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[1] Facetus 99, Latin text from Schroeder (1911) p. 21, English translation adapted from that of Pepin (1999) p. 46. The order of the distichs are different between Schroeder’s and Pepin’s edition of Facetus. I cite the number in Schroeder’s edition.

The Facetus cited here begins with “Cum nichil utilius” or “Est nichil utilius.” Its introduction describes the work as a supplement to “the teaching of the wise Cato {morosum dogma Catonis}”, meaning Disticha Catonis. See subsequent text and notes. A different twelfth-century Facetus begins with “Moribus et vita.” Here are manuscripts of Facetus.

The subsequent quotes from Facetus are (by number in Schroeder and page in Pepin): 186, p. 46 (An uncivilized man…); 100, p. 46 (If you have a wife always ready to obey..l); 101, p. 47 (If you have a wife who is rebellious…); 35, p. 48 (From smoke…). On Facetus 35, cf. Proverbs 25:24, 27:15-15.

[2] Disticha Catonis 3.24, Latin text from the Latin Library, English translation adapted from Peppin (1999) p. 19. Wayland Johnson Chase (1922) provides an alternate Latin text and English translation, as does James Marchand and Duff & Duff (1934).

Subsequent quotes from Disticha Catonis are sourced similarly, with one exception. The quotes above are: 3.23 (Remember to endure your wife’s tongue…), 3.12 (Avoid taking a wife…), 4.47 (When you have a wife…). The line “The wife who tricks her husband wrecks the home” is from Duff & Duff (1934), Dicta Catonis, Collectio Monostichorum 6, p. 625.

Disticha Catonis is also called Dicta Catonis, Liber Catonis, and Ethica Catonis. Medieval authorities thought that it was authored by Cato the Elder / Cato the Censor, but scholars now believe that most of the sayings were authored in the second or third century GC. Disticha Catonis was established as a primary school text in Europe by the ninth century. The famous teacher Remigius of Auxerre then produced glosses on it. Disticha Catonis was highly influential in teaching elite young men for the next millennium. Peppin (1999) pp. 5-6.

Disticha Catonis wisely urged upon young men reading and learning. Among short, imperative monostichs in its prologue:

Study literature. {Litteras disce.}
Read books. {Libros lege.}
Remember what you read. {Quae legeris, memento.}

Men seeking a good education should read, among other works, important works of Ovid, Virgil, Juvenal, and Lucretius.

One distich in Disticha Catonis appears to be related to Jerome’s advice in his fabrication of Theophrastus’s Golden Book on Marriage. Disticha Catonis 1.8 declares:

Do not rashly believe a wife who complains about her servants;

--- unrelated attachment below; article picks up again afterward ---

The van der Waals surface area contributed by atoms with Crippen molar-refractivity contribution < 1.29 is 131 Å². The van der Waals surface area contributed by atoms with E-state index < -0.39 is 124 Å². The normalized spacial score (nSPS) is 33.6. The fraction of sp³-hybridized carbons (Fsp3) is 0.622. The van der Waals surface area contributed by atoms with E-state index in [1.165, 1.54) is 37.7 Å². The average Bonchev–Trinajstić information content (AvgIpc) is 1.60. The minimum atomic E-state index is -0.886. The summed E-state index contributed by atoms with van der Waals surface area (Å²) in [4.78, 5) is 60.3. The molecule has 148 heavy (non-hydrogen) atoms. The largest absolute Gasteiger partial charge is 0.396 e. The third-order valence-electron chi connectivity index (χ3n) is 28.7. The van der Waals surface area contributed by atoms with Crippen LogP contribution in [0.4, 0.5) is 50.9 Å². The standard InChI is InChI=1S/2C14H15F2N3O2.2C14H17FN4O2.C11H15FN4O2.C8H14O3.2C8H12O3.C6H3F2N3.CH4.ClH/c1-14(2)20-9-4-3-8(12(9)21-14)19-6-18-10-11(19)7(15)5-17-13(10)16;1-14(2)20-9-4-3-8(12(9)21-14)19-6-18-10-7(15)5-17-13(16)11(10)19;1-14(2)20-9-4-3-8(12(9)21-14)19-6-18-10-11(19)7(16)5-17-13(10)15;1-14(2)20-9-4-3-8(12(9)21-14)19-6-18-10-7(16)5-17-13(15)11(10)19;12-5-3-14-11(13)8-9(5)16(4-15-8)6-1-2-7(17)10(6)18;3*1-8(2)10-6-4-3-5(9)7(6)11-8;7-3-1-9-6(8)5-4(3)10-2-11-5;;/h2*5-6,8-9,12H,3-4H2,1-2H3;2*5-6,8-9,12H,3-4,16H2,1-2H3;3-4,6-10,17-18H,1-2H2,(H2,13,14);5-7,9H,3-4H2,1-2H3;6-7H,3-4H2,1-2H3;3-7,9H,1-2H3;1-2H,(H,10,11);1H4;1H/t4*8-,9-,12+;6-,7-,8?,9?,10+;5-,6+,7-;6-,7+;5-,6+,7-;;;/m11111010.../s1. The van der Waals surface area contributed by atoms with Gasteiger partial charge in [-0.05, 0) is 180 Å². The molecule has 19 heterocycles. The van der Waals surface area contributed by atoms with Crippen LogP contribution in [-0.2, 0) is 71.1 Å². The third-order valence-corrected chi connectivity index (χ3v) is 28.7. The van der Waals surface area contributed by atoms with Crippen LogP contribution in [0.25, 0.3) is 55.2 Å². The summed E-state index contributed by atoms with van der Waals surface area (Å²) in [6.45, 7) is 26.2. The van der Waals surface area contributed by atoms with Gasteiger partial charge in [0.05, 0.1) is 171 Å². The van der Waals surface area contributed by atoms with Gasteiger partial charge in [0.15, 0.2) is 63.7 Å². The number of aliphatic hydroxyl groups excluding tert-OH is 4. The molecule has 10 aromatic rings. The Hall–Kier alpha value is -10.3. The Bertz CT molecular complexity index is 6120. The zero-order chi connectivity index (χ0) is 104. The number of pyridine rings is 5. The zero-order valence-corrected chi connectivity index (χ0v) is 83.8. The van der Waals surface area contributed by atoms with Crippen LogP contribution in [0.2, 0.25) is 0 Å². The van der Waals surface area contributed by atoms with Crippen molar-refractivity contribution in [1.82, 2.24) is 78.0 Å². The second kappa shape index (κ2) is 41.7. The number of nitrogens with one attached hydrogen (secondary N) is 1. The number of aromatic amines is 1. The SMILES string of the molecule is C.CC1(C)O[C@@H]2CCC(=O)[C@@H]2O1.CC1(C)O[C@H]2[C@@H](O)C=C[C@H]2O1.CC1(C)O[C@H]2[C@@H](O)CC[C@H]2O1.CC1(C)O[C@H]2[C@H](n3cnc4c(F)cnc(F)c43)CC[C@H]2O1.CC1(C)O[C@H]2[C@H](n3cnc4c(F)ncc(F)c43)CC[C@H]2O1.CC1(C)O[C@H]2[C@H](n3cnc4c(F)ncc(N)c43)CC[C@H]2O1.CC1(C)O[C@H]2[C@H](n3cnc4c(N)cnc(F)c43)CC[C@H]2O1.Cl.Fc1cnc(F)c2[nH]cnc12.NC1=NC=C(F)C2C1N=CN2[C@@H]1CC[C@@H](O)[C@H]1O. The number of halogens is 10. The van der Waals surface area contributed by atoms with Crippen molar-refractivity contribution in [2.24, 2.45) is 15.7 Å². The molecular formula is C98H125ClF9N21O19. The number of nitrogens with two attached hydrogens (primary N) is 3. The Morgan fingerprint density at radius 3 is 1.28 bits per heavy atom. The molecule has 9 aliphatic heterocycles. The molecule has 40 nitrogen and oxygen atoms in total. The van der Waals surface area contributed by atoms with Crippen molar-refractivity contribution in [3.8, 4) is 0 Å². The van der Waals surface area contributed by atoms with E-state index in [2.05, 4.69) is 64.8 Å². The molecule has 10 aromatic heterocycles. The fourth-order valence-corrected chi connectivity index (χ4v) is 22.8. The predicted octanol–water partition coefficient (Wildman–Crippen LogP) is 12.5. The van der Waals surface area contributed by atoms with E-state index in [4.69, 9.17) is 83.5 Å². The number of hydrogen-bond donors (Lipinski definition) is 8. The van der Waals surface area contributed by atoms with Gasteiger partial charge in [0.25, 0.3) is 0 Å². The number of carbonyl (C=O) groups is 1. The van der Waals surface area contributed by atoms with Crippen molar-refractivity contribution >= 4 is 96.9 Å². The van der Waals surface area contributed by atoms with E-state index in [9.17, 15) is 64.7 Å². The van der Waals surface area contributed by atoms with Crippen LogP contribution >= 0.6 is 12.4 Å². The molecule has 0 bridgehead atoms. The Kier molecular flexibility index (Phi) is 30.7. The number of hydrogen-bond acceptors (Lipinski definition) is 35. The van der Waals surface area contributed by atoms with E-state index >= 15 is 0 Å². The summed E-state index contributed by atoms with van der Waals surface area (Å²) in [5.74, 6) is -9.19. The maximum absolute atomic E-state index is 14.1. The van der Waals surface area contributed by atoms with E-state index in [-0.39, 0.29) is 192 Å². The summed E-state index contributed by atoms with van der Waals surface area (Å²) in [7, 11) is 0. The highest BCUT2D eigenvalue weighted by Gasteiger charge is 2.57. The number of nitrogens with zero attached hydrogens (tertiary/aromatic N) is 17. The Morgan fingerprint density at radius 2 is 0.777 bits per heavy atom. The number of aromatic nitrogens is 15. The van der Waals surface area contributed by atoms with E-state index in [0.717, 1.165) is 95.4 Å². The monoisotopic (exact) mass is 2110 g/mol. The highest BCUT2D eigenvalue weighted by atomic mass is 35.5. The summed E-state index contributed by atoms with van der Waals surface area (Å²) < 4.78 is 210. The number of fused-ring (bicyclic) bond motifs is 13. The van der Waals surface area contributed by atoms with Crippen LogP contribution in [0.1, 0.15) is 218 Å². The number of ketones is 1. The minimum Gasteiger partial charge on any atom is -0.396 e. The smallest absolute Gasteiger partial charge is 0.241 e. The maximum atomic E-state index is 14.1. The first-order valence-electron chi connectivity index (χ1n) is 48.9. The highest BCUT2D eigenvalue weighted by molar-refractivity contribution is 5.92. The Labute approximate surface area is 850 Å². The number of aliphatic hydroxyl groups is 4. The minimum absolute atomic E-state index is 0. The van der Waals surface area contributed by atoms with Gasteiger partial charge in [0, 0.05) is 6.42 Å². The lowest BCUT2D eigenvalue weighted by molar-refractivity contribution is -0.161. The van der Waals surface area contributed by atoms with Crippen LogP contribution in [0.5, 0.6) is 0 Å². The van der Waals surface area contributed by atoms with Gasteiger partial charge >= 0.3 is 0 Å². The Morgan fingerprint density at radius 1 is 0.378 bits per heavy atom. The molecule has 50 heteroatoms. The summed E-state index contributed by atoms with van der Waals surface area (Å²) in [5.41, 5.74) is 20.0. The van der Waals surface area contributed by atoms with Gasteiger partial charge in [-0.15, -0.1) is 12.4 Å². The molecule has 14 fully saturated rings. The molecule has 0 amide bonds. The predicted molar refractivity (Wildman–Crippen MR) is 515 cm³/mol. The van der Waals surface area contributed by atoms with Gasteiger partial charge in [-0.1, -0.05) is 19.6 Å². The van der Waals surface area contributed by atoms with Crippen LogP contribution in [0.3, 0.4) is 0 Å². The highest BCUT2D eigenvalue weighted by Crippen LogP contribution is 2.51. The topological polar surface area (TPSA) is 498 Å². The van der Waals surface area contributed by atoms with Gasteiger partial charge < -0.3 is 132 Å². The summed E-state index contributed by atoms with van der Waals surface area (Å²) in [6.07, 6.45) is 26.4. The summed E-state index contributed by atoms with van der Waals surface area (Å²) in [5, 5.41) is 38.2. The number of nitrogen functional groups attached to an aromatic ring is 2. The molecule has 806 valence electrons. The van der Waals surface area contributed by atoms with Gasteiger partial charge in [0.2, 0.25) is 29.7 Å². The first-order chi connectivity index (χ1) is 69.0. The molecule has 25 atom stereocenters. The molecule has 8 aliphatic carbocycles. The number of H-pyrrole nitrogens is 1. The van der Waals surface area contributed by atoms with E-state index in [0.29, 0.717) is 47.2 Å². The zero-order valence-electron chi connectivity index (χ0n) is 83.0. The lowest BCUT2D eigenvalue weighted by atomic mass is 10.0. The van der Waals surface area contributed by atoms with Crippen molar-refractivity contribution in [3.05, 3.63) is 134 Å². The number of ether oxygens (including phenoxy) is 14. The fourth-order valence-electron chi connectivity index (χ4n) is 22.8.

for often a woman hates the person whom her spouse loves.

{ Nil temere uxori de servis crede querenti;
Saepe enim mulier, quem coniux diligit, odit. }

Jerome’s text states:

She {the wife} suspects that his {her husband’s} love goes the same way as her hate.

{ Alterius amorem suum odium supicatur. }

Jerome, Adversus Jovinianum 1.47, Latin text from Patrologia Latina 23.289, my English translation.

[3] Given the anti-men bias in today’s family courts as well as the enormous cost of divorce litigation, the current prevailing wisdom with respect to a troublesome wife is that “it’s cheaper to keep her.” In contrast, Disticha Catonis 4.47 (quoted above) warns of a wife squandering her husband’s property in an adulterous affair.

[4] While urging husbands to accept major deprivations to lessen their wives’ opportunities for adultery, Disticha Catonis urges fidelity upon husbands:

Love your wife. {Coniugem ama.}
Flee the prostitute. {Meretricem fuge.}
Sin not when you may safely sin. {Non pecces tunc cum peccare impune licebit.}

The first two imperatives are from the prologue of Disticha Catonis. The third is from a collection of monostichs attributed to Cato. See Duff & Duff (1934) Collectio Monostichorum 76, p. 629.

Disticha Catonis has a gender-conservative, gynocentric orientation that remains common today. Not surprisingly, Disticha Catonis instructs young men:

Fight for your country. {Pugna pro patria.}

Gender conservatives understand men’s primary purpose in life as providing money for women and children and fighting for their country. Amid great public concern to promote gender equality in the U.S., men there remain subject to sexist Selective Service registration. Moreover, men are being killed in U.S. military service more than forty times more frequently than women are.

Dicta Catonis provides some advice particularly relevant today. One monostich declares:

Speak the truth freely, though the truth be harsh.
{ Vera libens dicas, quamquam sint aspera dictu. }

Duff & Duff (1934) Collectio Monostichorum 64, p. 629. More persons today should follow that teaching with respect to gender equality.

[5] Hildegard of Bingen, Prooemium Vitae S. Disibodi 5. Hildegard had great appreciation for men’s sexuality and fatherhood.

[image] Portrait of the famous Nuremberg teacher Johann Neudörffer and a student, 1561. Item Gm1836 in the Germanisches Nationalmuseum,


Duff, J. Wight and Arnold M. Duff, ed. and trans. 1934. Minor Latin Poets. Vol. 2. Loeb Classical Library 434. Cambridge, MA: Harvard University Press, 1934.

Pepin, Ronald E. 1999. An English translation of Auctores octo, a medieval reader. Lewiston, N.Y.: Edwin Mellen Press.

Schroeder, Carl. 1911. Der deutsche Facetus. Berlin: Mayer & Müller.